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Neonatal Withdrawal Syndrome and Maternal Substance Abuse

By Claire D. Coles, Ph.D.

Many caregivers of children whose mothers are thought to have used cocaine and other drugs during pregnancy report that the infants experience "withdrawal." They often report that it continues from the time that babies come home from the hospital until they are several months old. However, professionals know that Neonatal Withdrawal Syndrome (NWS) does not occur as a result of exposure to stimulants like cocaine, and that it usually does not last more than a few days or a week. It is important, then, to understand what "withdrawal" really is so that children can receive the correct treatment when they are experiencing this condition and so that caregiverís minds can be put at rest when they are not.

NWS is also called Abstinence Syndrome. It has a number of signs that indicate that a child is experiencing withdrawal (see Table). These include agitation, gastrointestinal upset (spitting up, diarrhea), restlessness and wakefulness, and excessive crying, sometimes with a high pitched cry. Infants may also hiccup and sneeze excessively and arch their backs, and are often hypertonic (stiff). NWS occurs in infants who are abruptly withdrawn, due to birth, from exposure to an addictive substance. However, classic NWS does not occur as a result of exposure to all kinds of drugs. Drugs that cause withdrawal are those that involve the development of physical "tolerance" to the drug. Tolerance means that the body has adjusted to the exposure to the drug and developed ways of coping with its presence. The drugs that cause the agitated behavior usually thought of when we talk about NWS are drugs that have a depressant effect on the nervous system ("downers"). Drugs in this category include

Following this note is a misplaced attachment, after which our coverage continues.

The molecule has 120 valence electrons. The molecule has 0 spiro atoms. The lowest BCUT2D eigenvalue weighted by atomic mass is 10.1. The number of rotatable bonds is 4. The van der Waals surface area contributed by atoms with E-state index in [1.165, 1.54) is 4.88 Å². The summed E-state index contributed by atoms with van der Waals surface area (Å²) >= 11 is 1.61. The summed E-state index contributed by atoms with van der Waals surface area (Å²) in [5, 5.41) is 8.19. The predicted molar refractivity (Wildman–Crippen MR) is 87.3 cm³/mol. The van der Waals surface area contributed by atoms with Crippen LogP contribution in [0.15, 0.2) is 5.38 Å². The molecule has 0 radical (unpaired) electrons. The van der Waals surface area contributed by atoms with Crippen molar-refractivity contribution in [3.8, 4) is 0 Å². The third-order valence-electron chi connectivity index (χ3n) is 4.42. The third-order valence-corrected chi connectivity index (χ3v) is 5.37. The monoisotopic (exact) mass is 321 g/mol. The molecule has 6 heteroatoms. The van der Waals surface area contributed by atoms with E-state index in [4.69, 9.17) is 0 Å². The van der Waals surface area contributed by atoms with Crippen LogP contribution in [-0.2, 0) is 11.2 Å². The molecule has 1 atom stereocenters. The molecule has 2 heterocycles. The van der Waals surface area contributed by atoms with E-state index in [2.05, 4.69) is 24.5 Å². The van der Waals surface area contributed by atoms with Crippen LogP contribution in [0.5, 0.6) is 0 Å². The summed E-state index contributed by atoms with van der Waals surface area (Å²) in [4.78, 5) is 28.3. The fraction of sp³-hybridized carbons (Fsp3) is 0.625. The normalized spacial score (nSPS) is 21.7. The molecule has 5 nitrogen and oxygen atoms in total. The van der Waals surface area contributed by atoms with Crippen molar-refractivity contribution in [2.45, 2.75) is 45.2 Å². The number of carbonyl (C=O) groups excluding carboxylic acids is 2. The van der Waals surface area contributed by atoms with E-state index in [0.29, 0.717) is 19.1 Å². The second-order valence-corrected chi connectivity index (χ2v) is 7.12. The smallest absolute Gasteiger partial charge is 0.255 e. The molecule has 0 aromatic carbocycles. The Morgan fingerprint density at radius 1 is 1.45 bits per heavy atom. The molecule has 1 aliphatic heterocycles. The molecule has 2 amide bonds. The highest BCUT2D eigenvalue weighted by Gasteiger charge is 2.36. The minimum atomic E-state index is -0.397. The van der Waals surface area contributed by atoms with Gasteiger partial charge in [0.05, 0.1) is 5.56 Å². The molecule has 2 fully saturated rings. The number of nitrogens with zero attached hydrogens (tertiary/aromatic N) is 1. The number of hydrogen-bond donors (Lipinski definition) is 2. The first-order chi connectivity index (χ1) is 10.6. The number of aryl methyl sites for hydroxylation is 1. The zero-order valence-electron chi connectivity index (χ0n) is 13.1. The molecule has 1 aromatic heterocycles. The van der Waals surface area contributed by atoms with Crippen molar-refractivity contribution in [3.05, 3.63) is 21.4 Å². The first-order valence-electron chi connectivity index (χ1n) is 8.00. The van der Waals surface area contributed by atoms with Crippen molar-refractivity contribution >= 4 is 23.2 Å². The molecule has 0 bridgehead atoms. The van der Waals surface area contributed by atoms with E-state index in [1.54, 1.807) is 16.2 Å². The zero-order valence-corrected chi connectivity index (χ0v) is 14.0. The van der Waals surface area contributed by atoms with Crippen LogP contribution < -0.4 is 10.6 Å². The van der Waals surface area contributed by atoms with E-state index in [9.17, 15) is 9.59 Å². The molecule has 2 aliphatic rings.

opiates (e.g., heroin, morphine), alcohol, and prescription medications like Valium. When a woman uses these drugs heavily in pregnancy, the fetus is exposed as well and develops a tolerance. That is, the body responds to the depressant drug by creating natural "uppers" (neurotransmitters) to counteract the effects of the drug. The body does this to "even out." When the depressant drug is withdrawn very quickly for any reason, it takes a while for the natural "uppers" to stop being produced. This leads to hyperactivity in a number of body systems. Over a few days or a week, the body gradually adjusts to the new situation and the withdrawal signs disappear. Only when the addiction has been very severe does NWS require medical intervention. However, this does sometimes occur and a knowledgeable pediatrician in the neonatal nursery should evaluate all children who experience this problem. Heroin produces a very serious form of NWS, but Valium withdrawal is the longest lasting and most medically serious.

Stimulant drugs, like cocaine and methamphetamines, do not produce the same kind of tolerance in the infant and are not associated with a classic NWS. People coming down from stimulant drugs tend to be lethargic and sleepy. When we observed cocaine-exposed infants in the hospital in the hours after birth, they did not look much different from unexposed newborns. Cocaine washes out of the body in a few days and infants do not show much effect of this exposure.